At 8-feet 5-inches tall, Leonid Stadnik is uncomfortable in his ill-fitting shoes, his bulky clothes and his horse-drawn cart, but he is really uncomfortable in the spotlight as the world's tallest man.
The reclusive Stadnik, who is 37 and lives in Podoliantsi, Ukraine, was given the title last August by the Guinness World Records. Stadnik isn't celebrating. "How would anyone like it?" he said. "There are problems with shoes and clothing. It's all so problematic."
But it doesn't have to be that way.
For the man who lost the lofty title to Stadnik, being crowned the world's tallest man was a blessing.
At a mere 7 feet, 9 inches, Bao Xishun, a Mongolian sheepherder, was delighted with the his celebrity status when he held the record in 2006 and 2007.
Before he was recognized by the Guinness World Records, Bao led a solitary life as a human skyscraper. "I felt lonely. I just felt I was different, I was abnormal. I felt isolated in that status," he said.
When the record book learned of his height, Bao Xishun was flooded with more than attention. Companies sent him shoes, tailormade clothing, and a furniture company made his bed. The spotlight soon brought him endorsements, fame and even the confidence to try to find love.
His friends placed an ad in a local paper in hopes that the right woman would surface. "They put in the ad, because I felt I needed help. I am not young anymore, and I am so tall," Bao said. "So my friends helped me."
The ad traveled around the world, but it turned out that Bao's future wife was literally the girl next door, a sales clerk from the neighborhood in Chifeng. This past July, Bao, 56, and Xia Shujian, 28, wed in a traditional Mongolian ceremony with 500 guests and all the fanfare and media one would expect of a world record holder. Bao's new wife -- who barely reaches his waist -- says that his stature gives her a "sense of security."
Stadnik was reputedly 8 inches taller than Bao. But we wanted to see that for ourselves, so ABC News' David Muir traveled halfway around the world to find Stadnik and see what life looks like from that towering height. Stadnik said that he is uncomfortable with his new celebrity and just wants to live his life away from the hype. "I am a farmer. I work the land," he said. "It is not my doing that I'm tall. It is God's doing."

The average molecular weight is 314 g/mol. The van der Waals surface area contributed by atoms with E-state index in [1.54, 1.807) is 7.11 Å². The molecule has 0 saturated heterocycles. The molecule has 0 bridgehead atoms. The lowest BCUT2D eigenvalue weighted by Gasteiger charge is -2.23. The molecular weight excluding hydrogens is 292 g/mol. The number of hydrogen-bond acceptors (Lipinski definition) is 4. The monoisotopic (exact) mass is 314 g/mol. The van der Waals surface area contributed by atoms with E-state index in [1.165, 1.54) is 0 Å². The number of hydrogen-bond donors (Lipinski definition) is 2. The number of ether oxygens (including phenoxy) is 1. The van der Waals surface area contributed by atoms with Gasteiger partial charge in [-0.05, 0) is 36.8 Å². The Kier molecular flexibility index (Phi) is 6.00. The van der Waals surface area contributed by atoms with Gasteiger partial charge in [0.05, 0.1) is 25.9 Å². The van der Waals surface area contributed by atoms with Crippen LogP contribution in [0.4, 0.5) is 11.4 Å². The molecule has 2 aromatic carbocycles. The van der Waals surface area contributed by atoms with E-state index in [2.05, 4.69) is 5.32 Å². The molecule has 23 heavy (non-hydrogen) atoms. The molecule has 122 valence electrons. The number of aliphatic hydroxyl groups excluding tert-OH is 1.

Born to a mother who is 5 feet tall and a father who is 5 feet, 8 inches, Stadnik grew up on the small side. Kids at school used to make fun of him because he was so small. His rapid growth didn't start until he was 10, and he continued to grow well into his 30s.
Dr. James Sperber, Stadnik's American doctor, found out about his case and reached out to Stadnik through letters. He eventually flew to Ukraine to meet him. He discovered that Leonid was suffering from pituitary gigantism: a benign tumor in the pituitary gland that produces too much growth hormone. Left untreated, this condition could be fatal, but Stadnik was lucky that his tumor had "died," according to the doctor, leaving him alive but taller than everyone.
So just how tall is Leonid Stadnik?
Well, if you think Yao Ming's size 18 sneakers are huge, they are petite compared with Stadnik's custom-made size 26. Not even the largest car in his village can accommodate him, so he uses a horse drawn carriage to get around. Just forget about doorways; there has never been one he didn't have to duck down to get through.